Sometimes, although too rarely, people will bring up the idea of institutional memory in regard to planned merger and acquisition activity. Usually you’ll hear it once or twice up front from the management consultants, something like, “ … and we have to make sure to maintain institutional memory…”. And that will be it.
But institutional memory, the information held in employees' personal recollections and experiences that provides an understanding of the history and culture of an organization, especially the stories that explain the reasons behind certain decisions or procedures is critical. It’s critical in the sciences. When it comes to Mergers and Acquisitions it’s important in IT and data management (warning, you could lose hours in this Slashdot thread). And of course, the Business School types preach about it. Institutional memory can help you understand why a certain process has to be done a certain way. It can tell you the strategy behind a new application or IT project. And it can tell you, in the words of the IT team, “What the heck is in all these files?”.
Do these files need to be saved or can we just delete them?
These files seem to have names and dates. Is it PII? Are these real people? Is it test data? Do I have privacy risk here that I need to consider?
Will any of this data be useful to the analytics people? Is that why it was saved?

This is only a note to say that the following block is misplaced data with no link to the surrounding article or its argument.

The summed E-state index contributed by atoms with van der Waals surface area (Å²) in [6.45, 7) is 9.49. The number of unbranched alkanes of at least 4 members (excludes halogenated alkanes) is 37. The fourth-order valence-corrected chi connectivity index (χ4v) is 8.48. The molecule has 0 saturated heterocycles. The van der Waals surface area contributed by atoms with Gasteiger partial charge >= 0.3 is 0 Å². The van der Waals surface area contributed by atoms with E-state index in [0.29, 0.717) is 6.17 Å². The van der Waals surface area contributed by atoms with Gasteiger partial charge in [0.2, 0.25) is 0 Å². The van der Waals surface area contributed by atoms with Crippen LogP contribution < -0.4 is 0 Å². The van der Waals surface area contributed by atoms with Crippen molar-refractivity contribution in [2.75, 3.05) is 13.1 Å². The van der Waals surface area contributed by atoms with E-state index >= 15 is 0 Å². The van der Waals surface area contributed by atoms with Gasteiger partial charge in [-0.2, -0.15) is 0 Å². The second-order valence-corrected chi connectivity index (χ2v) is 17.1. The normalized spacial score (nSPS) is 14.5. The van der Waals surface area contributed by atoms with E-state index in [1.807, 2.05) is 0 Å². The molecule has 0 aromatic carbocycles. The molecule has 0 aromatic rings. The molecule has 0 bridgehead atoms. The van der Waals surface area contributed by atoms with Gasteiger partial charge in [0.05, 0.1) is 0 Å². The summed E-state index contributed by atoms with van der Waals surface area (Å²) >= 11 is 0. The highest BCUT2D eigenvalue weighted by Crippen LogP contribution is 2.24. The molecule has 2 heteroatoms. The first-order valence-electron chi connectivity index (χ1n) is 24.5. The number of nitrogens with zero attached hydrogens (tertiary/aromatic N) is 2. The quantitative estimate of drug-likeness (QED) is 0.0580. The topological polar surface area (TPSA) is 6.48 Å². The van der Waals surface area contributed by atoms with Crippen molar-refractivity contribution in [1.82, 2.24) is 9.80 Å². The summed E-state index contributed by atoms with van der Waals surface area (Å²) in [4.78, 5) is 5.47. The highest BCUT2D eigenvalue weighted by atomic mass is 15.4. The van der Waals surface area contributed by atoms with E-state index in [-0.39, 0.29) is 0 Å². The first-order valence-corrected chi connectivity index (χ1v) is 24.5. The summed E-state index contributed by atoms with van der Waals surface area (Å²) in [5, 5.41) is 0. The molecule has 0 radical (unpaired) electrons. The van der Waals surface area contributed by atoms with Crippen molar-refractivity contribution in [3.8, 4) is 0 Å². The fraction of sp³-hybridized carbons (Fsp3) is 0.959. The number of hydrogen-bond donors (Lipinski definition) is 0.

Without access to the people, to the institutional memory around this data, it’s very difficult to answer these questions. So, before you can do any of those big projects on your list – cloud migration, digital transformation, data classification schema – first, you need to know your data.
We recently produced a case study of a manufacturing company that had over 20 years of data coming from literally dozens of mergers and acquisitions. Each time the data management team inherited a bunch of new data. And each time they put off organizing it, because they just never had the time.
And since the people who lost their jobs in the merger may not take kindly to a phone call from their ex-employer, maybe you should just call Aparavi. Aparavi can’t tell you that the Atlas project wasn’t actually named for the Greek god, but for the Project Manager’s GiantSchnauzer. But Aparavi can give you a quick demo to show you how to quickly spot trash data, or PII, or anything with the keyword “Atlas” (or “schnauzer” I suppose). And then we can get you started with a free pilot where you can start getting to know your data.
As the customer stated in our case study, “Everything is just easier when you know your data”.